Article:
Scientist Jiř Friml from VIB and Ghent University, both in Flanders, Belgium, is this year's laureate of the Krber European Science Award, worth 750 000 euro. The Krber Foundation annually awards European scientists who are pursuing particularly innovative research projects. Friml gets the prize for his research into the development and adaptability of plants.
"Friml's work on the genetic, molecular and cellular processes that direct the development of plants is truly groundbreaking. His discoveries have an influence that reaches far beyond plant sciences alone," the Krber Foundation said in its announcement.
Phenomenal adaptability of plants
Unlike animals, plants can't run away when confronted with heat, drought or other forms of stress. Plants tackle those problems in a totally different way: they are able to adapt their metabolism very quickly in response to changes in their environment, for example by growing new roots, temporarily shutting down their respiration or by initiating the production of toxins. The plant hormone auxin, the primary research target of Friml, plays a central role in this adaptability. Understanding the effect of auxin may lead to development of plants that are more resistant to drought or produce higher yields.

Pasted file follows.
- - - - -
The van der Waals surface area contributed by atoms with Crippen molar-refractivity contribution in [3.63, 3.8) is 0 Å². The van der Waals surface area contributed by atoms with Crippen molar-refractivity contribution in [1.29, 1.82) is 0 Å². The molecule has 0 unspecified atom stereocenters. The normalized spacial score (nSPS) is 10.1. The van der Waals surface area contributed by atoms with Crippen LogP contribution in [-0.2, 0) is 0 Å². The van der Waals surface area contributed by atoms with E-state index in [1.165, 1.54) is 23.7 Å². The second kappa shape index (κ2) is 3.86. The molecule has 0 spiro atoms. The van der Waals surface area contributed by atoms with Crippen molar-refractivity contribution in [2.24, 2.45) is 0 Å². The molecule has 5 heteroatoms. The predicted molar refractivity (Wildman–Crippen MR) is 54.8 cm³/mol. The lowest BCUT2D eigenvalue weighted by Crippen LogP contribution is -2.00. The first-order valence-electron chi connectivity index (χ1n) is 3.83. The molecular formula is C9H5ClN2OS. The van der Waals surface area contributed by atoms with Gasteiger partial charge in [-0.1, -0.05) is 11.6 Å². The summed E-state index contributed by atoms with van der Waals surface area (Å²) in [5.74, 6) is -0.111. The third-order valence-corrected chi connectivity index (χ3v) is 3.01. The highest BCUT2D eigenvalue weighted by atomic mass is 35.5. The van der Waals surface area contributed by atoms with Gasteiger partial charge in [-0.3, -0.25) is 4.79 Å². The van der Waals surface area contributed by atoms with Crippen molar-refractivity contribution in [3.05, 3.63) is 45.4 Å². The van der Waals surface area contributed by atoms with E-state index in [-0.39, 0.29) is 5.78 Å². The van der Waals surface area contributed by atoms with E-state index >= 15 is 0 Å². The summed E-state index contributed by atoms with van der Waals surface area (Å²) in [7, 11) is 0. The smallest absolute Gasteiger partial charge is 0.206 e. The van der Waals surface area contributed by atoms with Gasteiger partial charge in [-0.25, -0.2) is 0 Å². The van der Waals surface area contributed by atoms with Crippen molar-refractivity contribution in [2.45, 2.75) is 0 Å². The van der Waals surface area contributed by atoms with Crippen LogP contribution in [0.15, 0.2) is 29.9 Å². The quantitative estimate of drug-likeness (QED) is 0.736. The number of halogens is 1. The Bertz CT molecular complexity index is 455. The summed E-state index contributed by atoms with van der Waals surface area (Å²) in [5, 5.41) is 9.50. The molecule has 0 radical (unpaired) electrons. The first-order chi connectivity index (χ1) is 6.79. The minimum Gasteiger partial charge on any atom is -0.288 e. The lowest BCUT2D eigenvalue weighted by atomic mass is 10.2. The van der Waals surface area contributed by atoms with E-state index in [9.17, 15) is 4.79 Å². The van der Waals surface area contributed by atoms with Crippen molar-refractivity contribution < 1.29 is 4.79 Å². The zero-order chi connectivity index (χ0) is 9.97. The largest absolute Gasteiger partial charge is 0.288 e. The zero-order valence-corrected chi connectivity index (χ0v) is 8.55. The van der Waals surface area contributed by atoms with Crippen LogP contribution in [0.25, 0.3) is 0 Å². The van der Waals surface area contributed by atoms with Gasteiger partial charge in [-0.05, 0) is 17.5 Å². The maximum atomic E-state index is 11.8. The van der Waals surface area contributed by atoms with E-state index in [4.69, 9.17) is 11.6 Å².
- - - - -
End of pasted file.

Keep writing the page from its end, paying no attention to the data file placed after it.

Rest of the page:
From the Czech Republic, over Germany to Belgium
Jiř Friml was born in the Czech Republic in 1973. He performed his PhD work at the renowned Max Planck Institute in Cologne, Germany and obtained his PhD in Biology at the University of Cologne, and a PhD in Biochemistry at Masaryk University in Brno, Czech Republic. Before he transferred to Ghent in 2007, he led a research team at the Universities in Tbingen and Gttingen, Germany. Since 2007 he heads the research group "Auxin, polarity and patterning" in the VIB Department of Plant Systems Biology at Ghent University. Friml has moved to Flanders with the help of the Odysseus Programme, an initiative of the Flemish government to attract top researchers.
Second Krber Prize for UGent
It is the second time that a biotech researcher from Ghent wins the Krber Prize. Dirk Inz, the scientific director of the department where Friml conducts his research, received the award in 1994.
|Contact: Evy Vierstraete|
VIB (the Flanders Institute for Biotechnology)